Automated deployment with git is awesome like a hotdog AND like the universe…

Incorporating version control into your deployment process (assuming you have one…), like regular exercise, balancing your checking account, and eating more green vegetables, is something you know you really ought to do but never quite get around to doing. In part because we’re going through a minor overhaul of our processes at work and in part because I’m interested in working with git and automation, I’ve started banging around with GitHub, webhooks, and various third-party deployment services.

I’ll say that I’ve learned more about Linux file permissions than I’ve ever wanted to know, and I’m growing disturbingly comfortable with vi. That’s not a bad thing, per se, but I’d like whatever process I finally land on to be as simple as possible, and, most importantly, to be portable. I’ve been doing some interesting things with server-side scripts, and while I’m fairly pleased with the outcome so far I’m not very confident that what I’ve come up with would translate to, for instance, a brand spankin’ new server without a fair bit of configuration. It’s definitely nowhere near a plug-and-play setup.

I’ve seen some success with third-party alternatives. FTPloy in particular has been relatively simple to set up and works pretty well. The big downside, such as it is, is that you’re basically just asking another website to grab the files from GitHub and FTP them to your site. The initial deployment is, as you’d imagine, fairly lengthy, but subsequent updates are fast. You gain the benefits of version control and it’s very portable, but you lose the speed of a git pull/checkout.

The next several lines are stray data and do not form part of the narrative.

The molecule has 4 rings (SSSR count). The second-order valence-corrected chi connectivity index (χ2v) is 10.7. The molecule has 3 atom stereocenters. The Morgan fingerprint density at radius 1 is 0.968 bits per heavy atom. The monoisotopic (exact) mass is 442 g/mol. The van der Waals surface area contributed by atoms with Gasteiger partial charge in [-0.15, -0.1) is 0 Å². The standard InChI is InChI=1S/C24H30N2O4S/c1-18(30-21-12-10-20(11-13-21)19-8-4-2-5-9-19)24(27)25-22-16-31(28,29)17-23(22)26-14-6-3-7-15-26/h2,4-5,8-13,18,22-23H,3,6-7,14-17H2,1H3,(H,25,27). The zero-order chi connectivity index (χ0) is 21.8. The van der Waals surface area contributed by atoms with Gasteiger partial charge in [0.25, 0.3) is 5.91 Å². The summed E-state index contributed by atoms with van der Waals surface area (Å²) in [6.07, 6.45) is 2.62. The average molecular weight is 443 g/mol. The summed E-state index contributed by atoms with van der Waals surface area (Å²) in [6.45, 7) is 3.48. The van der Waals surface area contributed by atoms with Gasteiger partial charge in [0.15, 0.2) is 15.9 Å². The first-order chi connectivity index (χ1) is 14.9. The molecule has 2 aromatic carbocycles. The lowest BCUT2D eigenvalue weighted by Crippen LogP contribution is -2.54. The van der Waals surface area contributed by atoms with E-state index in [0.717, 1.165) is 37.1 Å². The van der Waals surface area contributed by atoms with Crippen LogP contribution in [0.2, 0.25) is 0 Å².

Spending so much time screwing around with logistics instead of working on the site itself is frustrating, but I’m banking on this paying off in the long run.

New Sites!

Finally deployed the site I’ve been working on since May: http://www.baybackpack.com. Not gonna lie, it wasn’t a completely smooth process, but it’s done and I’m pretty proud of it. Zach Friedman is responsible for the design, I’m responsible for the code, and Guy Stephens led the project and kept us out of meetings.

We’re using ExpressionEngine for the CMS, and I’ve got to say I prefer it to WordPress for everything but blogging. Lots of support on the back end for setting up a good, robust data architecture, fairly user-friendly, and uses a very flexible templating engine that fits right into standard HTML. It actually looks a little like EJS or Handlebars. Much nicer to work with than some other CMS’s (cough cough WP cough cough) when you want to have full control over the front end.

Ironically, I also just rebooted this site as a WordPress site. This was largely a result of my wiping out my existing site while working with some automated GitHub deployment strategies. At this point I’m content to just have the site up and presentable while I rebuild the content, but eventually I’d like to use this as an opportunity to do some work with WordPress theme creation.

In the course of the reboot I upgraded from a hosted site to a VPS, and have been fiddling with things like private nameservers and local mail, which has been instructive. Also, nice to have an email address at my own domain for stuff like using Outlook (don’t judge), PGP, and just general nerd cred.